You can go through these sinister Israel laws designed to deny basic human rights to Christians and Muslims in Israel by visiting Adalah’s website at Adalah.org.
There you will see other laws that deny basic rights to non-Jews restricting burial, limiting the use of the Arabic language, denying public government funding, waiving criminal proceedings to Jews who commit crimes against non-Jews, and imposing laws against political activism against Israel. If you use the term “Nakba” to describe Israel’s founding (Nakba Law, 2011), you can be prosecuted and denied government support and services. Many of the laws are written to allow wide latitude in interpretation by Israel’s court system, so that even waiving a Palestinian flag can be considered a traitorous act.
Other laws required that every Israeli carry an ID card. The cards identified the bearer’s race or ethnicity as Jewish, Arab, Druze and Circassian. In 2005, the racial identity was removed from the card – though the space is still there marked by asterisks – but there are other ways to distinguish who is Jewish and who is non-Jewish on the card, including the use of the Hebrew Calendar for the birthdate of Jews, and Gregorian Calendar for the birthdates of non-Jews.
If you are arrested by the State, the state allows police to interrogate “security detainees” without recording the interrogations or documenting the arrests. The intent is to prevent the information from being used by human rights organizations and block charges of torture, dismissing lawsuits accusing Israeli officials of using torture against Israeli citizens who are non-Jews.
There is no “acceptable” law that separates two people based on race and religion or gives one more rights while denying the other the same rights. And yet that is exactly what Israel is doing.
(Ray Hanania is an award winning Palestinian American columnist and author. He is a former Chicago political news reporter and he covered Chicago City Hall from 1976 through 1992 before becoming a syndicated columnist and Middle East analyst. Hanania’s personal website is TheDailyHookah.com. Email him at firstname.lastname@example.org.)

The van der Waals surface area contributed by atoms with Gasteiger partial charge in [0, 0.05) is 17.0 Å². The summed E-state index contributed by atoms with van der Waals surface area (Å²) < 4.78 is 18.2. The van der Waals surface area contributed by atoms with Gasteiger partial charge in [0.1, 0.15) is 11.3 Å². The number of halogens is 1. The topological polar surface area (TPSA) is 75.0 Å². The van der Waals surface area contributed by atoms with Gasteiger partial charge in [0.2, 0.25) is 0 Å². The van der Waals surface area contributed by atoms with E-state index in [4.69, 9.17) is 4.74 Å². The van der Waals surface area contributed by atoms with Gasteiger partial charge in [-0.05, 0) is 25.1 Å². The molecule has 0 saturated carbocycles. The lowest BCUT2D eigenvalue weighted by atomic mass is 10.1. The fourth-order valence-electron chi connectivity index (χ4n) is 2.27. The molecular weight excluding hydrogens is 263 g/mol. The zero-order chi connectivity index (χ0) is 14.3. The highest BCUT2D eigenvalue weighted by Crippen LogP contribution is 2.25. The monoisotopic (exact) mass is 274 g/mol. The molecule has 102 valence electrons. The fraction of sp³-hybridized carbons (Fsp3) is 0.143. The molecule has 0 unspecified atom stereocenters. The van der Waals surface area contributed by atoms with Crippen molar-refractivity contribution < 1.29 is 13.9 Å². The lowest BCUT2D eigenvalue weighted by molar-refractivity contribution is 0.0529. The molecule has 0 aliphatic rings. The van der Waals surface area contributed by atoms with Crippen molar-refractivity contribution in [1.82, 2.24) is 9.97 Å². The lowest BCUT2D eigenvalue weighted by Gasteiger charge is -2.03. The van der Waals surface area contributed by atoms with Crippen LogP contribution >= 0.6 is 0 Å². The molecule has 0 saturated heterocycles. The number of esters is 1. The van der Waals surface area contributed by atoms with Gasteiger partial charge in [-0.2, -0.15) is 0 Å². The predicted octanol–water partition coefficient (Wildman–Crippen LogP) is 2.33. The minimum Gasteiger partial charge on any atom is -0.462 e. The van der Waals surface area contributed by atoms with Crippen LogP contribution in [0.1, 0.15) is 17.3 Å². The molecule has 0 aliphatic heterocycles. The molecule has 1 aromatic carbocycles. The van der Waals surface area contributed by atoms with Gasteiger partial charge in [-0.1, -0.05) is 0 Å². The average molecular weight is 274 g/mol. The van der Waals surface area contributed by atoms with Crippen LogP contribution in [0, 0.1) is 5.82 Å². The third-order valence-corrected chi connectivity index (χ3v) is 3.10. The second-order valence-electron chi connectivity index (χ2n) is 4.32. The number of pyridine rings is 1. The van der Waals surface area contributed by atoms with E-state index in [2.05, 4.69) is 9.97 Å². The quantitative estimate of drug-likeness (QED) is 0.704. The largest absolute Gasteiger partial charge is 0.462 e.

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"I write about three topics, the Middle East, politics and life in general. I often take my life experiences and offer them in an entertaining way to readers, and I take on the toughest topics like the Israel-Palestine conflict and don't pull any punches about what I feel is fair. But, my priority is always about writing the good story."
Hanania covered Chicago Politics and Chicago City Hall from 1976 through 1992. Hanania began writing in 1975 when he published The Middle Eastern Voice newspaper in Chicago (1975-1977). He later published “The National Arab American Times” newspaper which was distributed through 12,500 Middle East food stores in 48 American States (2004-2007).
Hanania writes weekly columns on Middle East and American Arab issues for the Arab News in Saudi Arabia at www.ArabNews.com, and at www.TheArabDailyNews.com, www.TheDailyHookah.com and at SuburbanChicagoland.com. He has also published weekly columns in the Jerusalem Post newspaper, YNetNews.com, Newsday Newspaper in New York, the Orlando Sentinel Newspapers, and the Arlington Heights Daily Herald.
Palestinian, American Arab and Christian, Hanania’s parents originate from Jerusalem and Bethlehem.
Hanania is the recipient of four (4) Chicago Headline Club “Peter Lisagor Awards” for Column writing. In November 2006, he was named “Best Ethnic American Columnist” by the New American Media. In 2009, Hanania received the prestigious Sigma Delta Chi Award for Writing from the Society of Professional Journalists. He is the recipient of the MT Mehdi Courage in Journalism Award. He was honored for his writing skills with two (2) Chicago Stick-o-Type awards from the Chicago Newspaper Guild. In 1990, Hanania was nominated by the Chicago Sun-Times editors for a Pulitzer Prize for his four-part series on the Palestinian Intifada.
His writings have also been honored by two national Awards from ADC for his writing, and from the National Arab American Journalists Association.
The managing editor of Suburban Chicagoland Online News website www.SuburbanChicagoland.com, Hanania's columns also appear in the Southwest News Newspaper Group of 8 newspapers.